Remember what Allah says to us in Surah Al-Baqara when telling us about Ramadan. “Allah intends for you ease and does not intend for you hardship” [Qur’an: Chapter 2, Verse 185]. If you can fast, take care of yourself and your baby. On the other hand, if you find that it is too difficult, give thanks to Allah, for he has given you a special gift: to make up these days later.

The Honeymoon Phase of Pregnancy and the Home Stretch(marks)

Some women who are blessed with low-risk pregnancies and supportive families will be fortunate enough to fast if they are in what is referred to as the “Honeymoon Phase” of pregnancy. That’s when you’re done puking your guts out, and you’re not achy and unbearably uncomfortable yet. You’re like Goldilocks’ porridge; you’re just right. Even women at the end phase of pregnancy can often fast. The important thing is to listen to your body.

Don’t miss suhoor. You’ve gotten used to grazing all day, now you’ve got two meals that are spaced very far apart. Make them count. More importantly, the Prophet Mohammad(pbuh) said, “Eat Sahur, for in Sahur there is blessing.” [Sunan an-Nasa’i]

Hydrate your body. Drink lots of water. In fact, I would suggest drinking only water and avoiding tea, soda and other diuretics. The caffeine makes you thirsty and increases trips to the bathroom (as if you don’t go enough already).

Sip four little ounces of water every hour to help keep hydrated.

Make the calories count. Eat a variety of nutritious foods during iftar and suhoor.

Add some super foods to your dish, but be sneaky about it. For example, throw some spinach and celery into the food processor and add it to your pasta sauce.

Take your prenatal vitamins regularly.

Give your family and friends an opportunity to earn some rewards by helping you out with the housework and cooking. Then lavish them with gratitude and supplications.

I know this is easier said than done for many women, but try to avoid hosting big iftar parties. Potlucks are the way to go in Ramadan!

Eat with moderation at iftar. Resist the urge to eat until it hurts. You can have another healthy snack a bit later on, maybe after taraweeh or between prayers.

Try to avoid acidic or greasy foods that will give you heartburn, especially before bed. You may try to sleep propped up on a couple of pillows as well.

Have some Tums for dessert!

Beware of Dehydration

Dehydration is perhaps the greatest risk to be aware of if you are pregnant while fasting.

Anyone who has fasted can tell you that it’s normal to experience fatigue, dark urine, dry skin, dry mouth and of course, thirst. But now you are carrying another little human being inside your body who is dependent on your fluid intake.

In addition to dehydration symptoms that everyone experiences when fasting, the pregnant Muslimah should also keep in mind that becoming dehydrated can increase Braxton Hicks contractions (hardening of the tummy), decrease your baby’s activity, and if it becomes serious, dehydration can even lead to preterm labour.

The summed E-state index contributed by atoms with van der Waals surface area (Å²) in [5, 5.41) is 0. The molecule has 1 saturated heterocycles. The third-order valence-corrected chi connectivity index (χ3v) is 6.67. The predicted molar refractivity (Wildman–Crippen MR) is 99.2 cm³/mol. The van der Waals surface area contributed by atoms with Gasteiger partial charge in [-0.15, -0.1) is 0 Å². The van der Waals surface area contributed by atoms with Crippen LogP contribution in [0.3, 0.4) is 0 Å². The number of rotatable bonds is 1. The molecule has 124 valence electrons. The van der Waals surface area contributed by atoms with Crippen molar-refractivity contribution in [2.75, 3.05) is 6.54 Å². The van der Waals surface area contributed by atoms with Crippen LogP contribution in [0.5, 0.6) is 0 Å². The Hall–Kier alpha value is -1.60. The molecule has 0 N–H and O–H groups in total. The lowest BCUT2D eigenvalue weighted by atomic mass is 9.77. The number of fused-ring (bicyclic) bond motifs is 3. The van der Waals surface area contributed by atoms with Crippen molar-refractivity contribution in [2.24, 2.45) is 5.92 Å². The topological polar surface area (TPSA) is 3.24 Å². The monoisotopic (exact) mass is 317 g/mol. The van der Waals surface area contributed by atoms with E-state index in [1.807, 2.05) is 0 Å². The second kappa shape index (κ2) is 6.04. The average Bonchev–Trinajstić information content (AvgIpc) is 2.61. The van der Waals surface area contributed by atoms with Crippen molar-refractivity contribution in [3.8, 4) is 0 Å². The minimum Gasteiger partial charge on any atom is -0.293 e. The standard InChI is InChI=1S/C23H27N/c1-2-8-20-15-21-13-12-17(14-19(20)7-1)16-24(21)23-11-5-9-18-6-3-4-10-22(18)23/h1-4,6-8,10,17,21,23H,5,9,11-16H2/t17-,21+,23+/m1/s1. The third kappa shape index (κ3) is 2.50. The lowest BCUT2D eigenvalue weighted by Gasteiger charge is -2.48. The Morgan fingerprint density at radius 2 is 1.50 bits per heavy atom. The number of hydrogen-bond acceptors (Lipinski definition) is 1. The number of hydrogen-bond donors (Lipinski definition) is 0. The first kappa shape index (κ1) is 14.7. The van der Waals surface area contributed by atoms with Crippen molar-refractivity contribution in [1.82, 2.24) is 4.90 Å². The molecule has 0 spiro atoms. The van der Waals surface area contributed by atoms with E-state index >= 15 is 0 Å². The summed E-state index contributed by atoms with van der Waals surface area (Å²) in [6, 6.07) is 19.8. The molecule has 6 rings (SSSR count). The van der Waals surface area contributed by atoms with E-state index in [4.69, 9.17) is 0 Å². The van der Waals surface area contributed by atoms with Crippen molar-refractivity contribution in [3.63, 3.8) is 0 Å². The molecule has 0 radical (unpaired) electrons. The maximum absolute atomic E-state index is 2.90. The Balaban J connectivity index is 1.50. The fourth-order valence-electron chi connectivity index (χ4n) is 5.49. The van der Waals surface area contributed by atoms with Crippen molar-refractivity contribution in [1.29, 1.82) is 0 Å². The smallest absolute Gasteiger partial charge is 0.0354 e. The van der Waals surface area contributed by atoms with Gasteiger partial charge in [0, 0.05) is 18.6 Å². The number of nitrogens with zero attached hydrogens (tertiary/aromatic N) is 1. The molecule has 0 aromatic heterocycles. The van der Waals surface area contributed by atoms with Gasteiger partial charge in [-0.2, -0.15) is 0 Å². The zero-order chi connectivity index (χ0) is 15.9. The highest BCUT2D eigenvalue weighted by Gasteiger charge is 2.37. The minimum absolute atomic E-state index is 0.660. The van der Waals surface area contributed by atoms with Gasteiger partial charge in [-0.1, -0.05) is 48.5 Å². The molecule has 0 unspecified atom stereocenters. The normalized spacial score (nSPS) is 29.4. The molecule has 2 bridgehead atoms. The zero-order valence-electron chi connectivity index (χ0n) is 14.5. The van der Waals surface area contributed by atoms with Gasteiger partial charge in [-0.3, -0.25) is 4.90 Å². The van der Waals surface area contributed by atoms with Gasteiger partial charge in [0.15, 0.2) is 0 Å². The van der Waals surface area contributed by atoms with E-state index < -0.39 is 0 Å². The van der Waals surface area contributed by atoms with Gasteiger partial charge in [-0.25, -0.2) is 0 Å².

For those of you fasting in tropical climates or the northern hemisphere, which is experiencing summer this Ramadan, you must be especially aware that in hot weather, dehydration can lead to heat exhaustion in pregnant women. Some of the symptoms of heat exhaustion include headache, fatigue, nausea, an increased pulse, and possibly fainting.

If you experience any of these symptoms, it is best that you break your fast and rehydrate quickly. Again, do not despair. You have tried your best, and Allah 
knows best.

Enjoy Ramadan & Your Pregnancy

In my humble opinion, another way preparing for Ramadan resembles pregnancy is because we (should) spend the first months of the year leading up to Ramadan in a state of preparation for it. Just as you would be prepare for the birth of your child by shopping for baby things, pampering your body, getting the nursery ready, and so on.

Then, the last month of pregnancy is so uncomfortable. Yet, you want to enjoy every minute of it because you know that you will never be pregnant with this child again. At the same time, you can’t wait to be done with it and hold your baby in your arms.

A similar kind of thing happens with Ramadan. During the first eight months of the year, we talk about Ramadan… what we love and don’t love about it. We complain lovingly about the hunger pangs as a mother would complain lovingly about the trials of early motherhood. As the blessed month approaches, we start to prepare for it. What will we cook? How many times can we read the Qur’an?

Then the ninth month is upon us. Where did the time go? Just as in the ninth month of pregnancy, you want to savour it despite the discomfort and fatigue, even though at the same time, you look forward to when it is done.

Then finally, at long last, the exciting birth day arrives… EID.